|FRANCIS of SALES—1567-1622 A.D.
|Francis Bonaventure was born on
August 21st, 1567, at the castle of Sales in Savoy; his father was lord of
Nouvelles and (by his marriage) of Boisy; as the eldest son of a prominent
nobleman, he was destined, by a father proud of his nobility, for a career in
the world and a seat in the senate of Savoy. He received his school education at
Annecy which, in its beautiful setting by the lake, was to be the scene of his
life-work. His outward charm of manner could not conceal from his fellows the
depth of his religious life; but it masked a firmness of purpose leading him
gradually towards the priesthood, in spite of all the contrary pressures of his
feudal background. When sent to Paris to complete his education in 1582 he
refused to attend the College of Navarre, his father's choice, because he feared
its temptations, and chose instead the Jesuit College of Clermont. Here he came
in contact with the riches of post-Tridentine humanism, enlisting the classical
learning of the Renaissance in the service of the Christian mind and spirit;
Francis wore the garb of that humanism more easily and naturally than any: as he
said, those who would be religious should avoid ostentation but wear clothes
that fitted them.
He struggled with doubts about his hope of salvation; one day in the church of St Etienne des Gres he prayed fervently in his trouble before a statue of our Lady, taking at the same time a vow of chastity; the temptation fell away from him 'like the scales of leprosy.' From 1586 to 1591 he attended the University of Padua to study law and left after taking the Doctor's degree. But his vocation was now clear, though only to himself; he surmounted with quiet, firm dignity the inevitable clash with his father; he was ordained priest on May 13th, 1593, becoming a senior canon of the chapter of Geneva.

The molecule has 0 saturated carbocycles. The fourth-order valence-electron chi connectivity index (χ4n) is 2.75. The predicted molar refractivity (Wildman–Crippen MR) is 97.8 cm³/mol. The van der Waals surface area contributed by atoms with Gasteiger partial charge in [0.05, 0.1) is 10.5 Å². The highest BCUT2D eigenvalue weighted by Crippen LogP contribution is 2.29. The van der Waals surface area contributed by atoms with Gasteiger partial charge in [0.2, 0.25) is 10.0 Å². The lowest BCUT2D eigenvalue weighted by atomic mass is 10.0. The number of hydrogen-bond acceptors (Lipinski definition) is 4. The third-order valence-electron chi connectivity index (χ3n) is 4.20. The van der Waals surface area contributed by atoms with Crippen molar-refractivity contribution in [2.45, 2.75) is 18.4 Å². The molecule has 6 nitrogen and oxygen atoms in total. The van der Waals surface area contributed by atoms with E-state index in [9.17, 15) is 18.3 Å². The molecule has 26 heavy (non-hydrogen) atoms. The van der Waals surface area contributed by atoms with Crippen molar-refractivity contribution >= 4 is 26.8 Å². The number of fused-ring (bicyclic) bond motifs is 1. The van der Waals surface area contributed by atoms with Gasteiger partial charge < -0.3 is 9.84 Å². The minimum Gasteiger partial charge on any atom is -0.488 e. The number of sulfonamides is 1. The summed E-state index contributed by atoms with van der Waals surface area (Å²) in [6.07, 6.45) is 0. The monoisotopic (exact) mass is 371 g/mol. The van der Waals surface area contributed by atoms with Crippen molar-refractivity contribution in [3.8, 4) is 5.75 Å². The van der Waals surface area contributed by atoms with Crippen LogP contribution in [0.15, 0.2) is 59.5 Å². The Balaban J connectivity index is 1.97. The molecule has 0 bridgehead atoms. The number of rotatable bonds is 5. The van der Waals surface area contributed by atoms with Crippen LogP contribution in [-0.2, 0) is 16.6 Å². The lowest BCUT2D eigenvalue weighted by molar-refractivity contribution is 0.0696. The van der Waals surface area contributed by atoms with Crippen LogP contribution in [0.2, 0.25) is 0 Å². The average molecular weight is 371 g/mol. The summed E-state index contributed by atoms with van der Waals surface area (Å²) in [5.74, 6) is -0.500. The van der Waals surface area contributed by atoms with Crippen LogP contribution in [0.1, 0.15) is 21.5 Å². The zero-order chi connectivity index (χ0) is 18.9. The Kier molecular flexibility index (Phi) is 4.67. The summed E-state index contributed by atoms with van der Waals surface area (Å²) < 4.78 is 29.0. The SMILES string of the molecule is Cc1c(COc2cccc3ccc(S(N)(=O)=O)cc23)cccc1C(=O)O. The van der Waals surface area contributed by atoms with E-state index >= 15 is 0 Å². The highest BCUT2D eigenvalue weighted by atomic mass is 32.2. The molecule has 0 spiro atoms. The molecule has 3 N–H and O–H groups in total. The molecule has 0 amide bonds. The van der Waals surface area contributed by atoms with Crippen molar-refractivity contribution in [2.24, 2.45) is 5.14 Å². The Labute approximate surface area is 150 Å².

His fervor soon brought him to the notice of Claude Granier, bishop of Geneva, and he was allowed to offer himself for what seemed the well-nigh impossible task of winning back from Calvinism the people of the Chablais district. To an age torn by the folly and scandal of religious wars Francis brought a spirit of mission which was charitable and persuasive; but his early efforts in the Chablais were bitterly disappointing, and he underwent a hard discipline of insult and of disillusion with the promises of princes.
Sent to Paris in 1602 to negotiate about the condition of Catholics in the reconverted territories, he came in contact with the great figures of the religious and mystical revival taking place behind the worldly facade of the court of Henri IV: Henri de Joyeuse, Berulle, and Mme Acarie (Bd Mary of the Incarnation). In July on the death of Granier he became bishop of Geneva and returned to Annecy. Constantly journeying and preaching, without pomp or fuss he gradually drew the entire diocese into the intimate habitude of his own holiness. He exerted himself particularly in the sacrament of penance, carrying his knowledge of the soul to both prince and peasant. One of the most celebrated of his penitents was St Joan Frances de Chantal, whom he entrusted with his scheme for the foundation of a new order, the Visitation, 'an order where the charity and gentleness of Jesus Christ shall rule, where the weak and infirm can be admitted, which shall be able to give attendance to the sick and to visit the poor.'